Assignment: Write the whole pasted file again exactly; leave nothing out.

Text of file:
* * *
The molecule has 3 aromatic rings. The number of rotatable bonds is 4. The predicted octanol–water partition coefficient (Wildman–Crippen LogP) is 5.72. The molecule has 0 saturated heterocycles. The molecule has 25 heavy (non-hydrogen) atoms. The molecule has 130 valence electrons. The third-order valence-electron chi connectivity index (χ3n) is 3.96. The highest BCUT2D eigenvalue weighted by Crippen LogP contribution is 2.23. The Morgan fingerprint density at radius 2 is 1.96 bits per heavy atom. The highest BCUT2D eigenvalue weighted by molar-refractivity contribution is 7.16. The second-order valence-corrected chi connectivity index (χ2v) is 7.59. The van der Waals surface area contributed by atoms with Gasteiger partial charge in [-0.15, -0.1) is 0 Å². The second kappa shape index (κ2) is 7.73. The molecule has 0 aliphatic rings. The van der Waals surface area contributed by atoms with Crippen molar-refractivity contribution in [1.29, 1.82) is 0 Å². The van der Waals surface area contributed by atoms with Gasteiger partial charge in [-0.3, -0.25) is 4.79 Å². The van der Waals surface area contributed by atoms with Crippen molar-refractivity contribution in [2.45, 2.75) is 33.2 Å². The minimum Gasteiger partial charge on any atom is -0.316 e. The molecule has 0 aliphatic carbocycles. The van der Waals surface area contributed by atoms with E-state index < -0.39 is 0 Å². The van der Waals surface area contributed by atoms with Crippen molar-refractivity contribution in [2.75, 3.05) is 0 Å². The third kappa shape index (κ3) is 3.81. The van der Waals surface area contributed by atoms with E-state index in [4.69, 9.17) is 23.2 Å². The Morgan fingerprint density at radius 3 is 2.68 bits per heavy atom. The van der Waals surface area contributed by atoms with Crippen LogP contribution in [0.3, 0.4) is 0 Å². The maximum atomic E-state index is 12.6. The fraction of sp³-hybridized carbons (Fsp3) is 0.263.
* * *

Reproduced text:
The molecule has 3 aromatic rings. The number of rotatable bonds is 4. The predicted octanol–water partition coefficient (Wildman–Crippen LogP) is 5.72. The molecule has 0 saturated heterocycles. The molecule has 25 heavy (non-hydrogen) atoms. The molecule has 130 valence electrons. The third-order valence-electron chi connectivity index (χ3n) is 3.96. The highest BCUT2D eigenvalue weighted by Crippen LogP contribution is 2.23. The Morgan fingerprint density at radius 2 is 1.96 bits per heavy atom. The highest BCUT2D eigenvalue weighted by molar-refractivity contribution is 7.16. The second-order valence-corrected chi connectivity index (χ2v) is 7.59. The van der Waals surface area contributed by atoms with Gasteiger partial charge in [-0.15, -0.1) is 0 Å². The second kappa shape index (κ2) is 7.73. The molecule has 0 aliphatic rings. The van der Waals surface area contributed by atoms with Crippen molar-refractivity contribution in [1.29, 1.82) is 0 Å². The van der Waals surface area contributed by atoms with Gasteiger partial charge in [-0.3, -0.25) is 4.79 Å². The van der Waals surface area contributed by atoms with Crippen molar-refractivity contribution in [2.45, 2.75) is 33.2 Å². The minimum Gasteiger partial charge on any atom is -0.316 e. The molecule has 0 aliphatic carbocycles. The van der Waals surface area contributed by atoms with E-state index < -0.39 is 0 Å². The van der Waals surface area contributed by atoms with Crippen molar-refractivity contribution in [2.75, 3.05) is 0 Å². The third kappa shape index (κ3) is 3.81. The van der Waals surface area contributed by atoms with E-state index in [4.69, 9.17) is 23.2 Å². The Morgan fingerprint density at radius 3 is 2.68 bits per heavy atom. The van der Waals surface area contributed by atoms with Crippen LogP contribution in [0.3, 0.4) is 0 Å². The maximum atomic E-state index is 12.6. The fraction of sp³-hybridized carbons (Fsp3) is 0.263.